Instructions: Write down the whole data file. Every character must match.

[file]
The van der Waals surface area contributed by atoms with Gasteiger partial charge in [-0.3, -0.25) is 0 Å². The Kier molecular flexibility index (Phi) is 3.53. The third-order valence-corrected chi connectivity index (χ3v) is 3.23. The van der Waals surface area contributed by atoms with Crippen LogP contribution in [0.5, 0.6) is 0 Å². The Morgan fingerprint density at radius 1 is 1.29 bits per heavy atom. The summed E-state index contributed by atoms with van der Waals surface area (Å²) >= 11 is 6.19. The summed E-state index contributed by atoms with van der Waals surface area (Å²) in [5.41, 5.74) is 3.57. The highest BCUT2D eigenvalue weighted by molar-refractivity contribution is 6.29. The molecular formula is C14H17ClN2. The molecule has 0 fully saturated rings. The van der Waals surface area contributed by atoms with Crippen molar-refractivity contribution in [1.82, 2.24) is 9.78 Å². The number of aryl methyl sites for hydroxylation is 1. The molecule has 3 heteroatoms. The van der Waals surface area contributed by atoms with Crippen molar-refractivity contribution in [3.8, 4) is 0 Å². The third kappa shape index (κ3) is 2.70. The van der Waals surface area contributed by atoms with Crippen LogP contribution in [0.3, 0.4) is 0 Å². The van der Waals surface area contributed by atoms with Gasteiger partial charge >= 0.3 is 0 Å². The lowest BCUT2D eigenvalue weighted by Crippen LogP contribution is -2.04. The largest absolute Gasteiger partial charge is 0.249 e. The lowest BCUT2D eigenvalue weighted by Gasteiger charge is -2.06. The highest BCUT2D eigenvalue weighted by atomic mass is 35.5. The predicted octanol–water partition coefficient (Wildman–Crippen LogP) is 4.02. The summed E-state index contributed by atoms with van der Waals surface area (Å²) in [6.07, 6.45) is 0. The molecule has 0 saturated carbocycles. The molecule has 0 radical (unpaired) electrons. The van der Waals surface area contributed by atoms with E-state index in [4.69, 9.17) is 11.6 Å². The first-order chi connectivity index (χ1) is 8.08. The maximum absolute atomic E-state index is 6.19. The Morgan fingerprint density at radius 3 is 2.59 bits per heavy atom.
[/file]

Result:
The van der Waals surface area contributed by atoms with Gasteiger partial charge in [-0.3, -0.25) is 0 Å². The Kier molecular flexibility index (Phi) is 3.53. The third-order valence-corrected chi connectivity index (χ3v) is 3.23. The van der Waals surface area contributed by atoms with Crippen LogP contribution in [0.5, 0.6) is 0 Å². The Morgan fingerprint density at radius 1 is 1.29 bits per heavy atom. The summed E-state index contributed by atoms with van der Waals surface area (Å²) >= 11 is 6.19. The summed E-state index contributed by atoms with van der Waals surface area (Å²) in [5.41, 5.74) is 3.57. The highest BCUT2D eigenvalue weighted by molar-refractivity contribution is 6.29. The molecular formula is C14H17ClN2. The molecule has 0 fully saturated rings. The van der Waals surface area contributed by atoms with Crippen molar-refractivity contribution in [1.82, 2.24) is 9.78 Å². The number of aryl methyl sites for hydroxylation is 1. The molecule has 3 heteroatoms. The van der Waals surface area contributed by atoms with Crippen molar-refractivity contribution in [3.8, 4) is 0 Å². The third kappa shape index (κ3) is 2.70. The van der Waals surface area contributed by atoms with Crippen LogP contribution in [0.3, 0.4) is 0 Å². The van der Waals surface area contributed by atoms with Gasteiger partial charge >= 0.3 is 0 Å². The lowest BCUT2D eigenvalue weighted by Crippen LogP contribution is -2.04. The largest absolute Gasteiger partial charge is 0.249 e. The lowest BCUT2D eigenvalue weighted by Gasteiger charge is -2.06. The highest BCUT2D eigenvalue weighted by atomic mass is 35.5. The predicted octanol–water partition coefficient (Wildman–Crippen LogP) is 4.02. The summed E-state index contributed by atoms with van der Waals surface area (Å²) in [6.07, 6.45) is 0. The molecule has 0 saturated carbocycles. The molecule has 0 radical (unpaired) electrons. The van der Waals surface area contributed by atoms with E-state index in [4.69, 9.17) is 11.6 Å². The first-order chi connectivity index (χ1) is 8.08. The maximum absolute atomic E-state index is 6.19. The Morgan fingerprint density at radius 3 is 2.59 bits per heavy atom.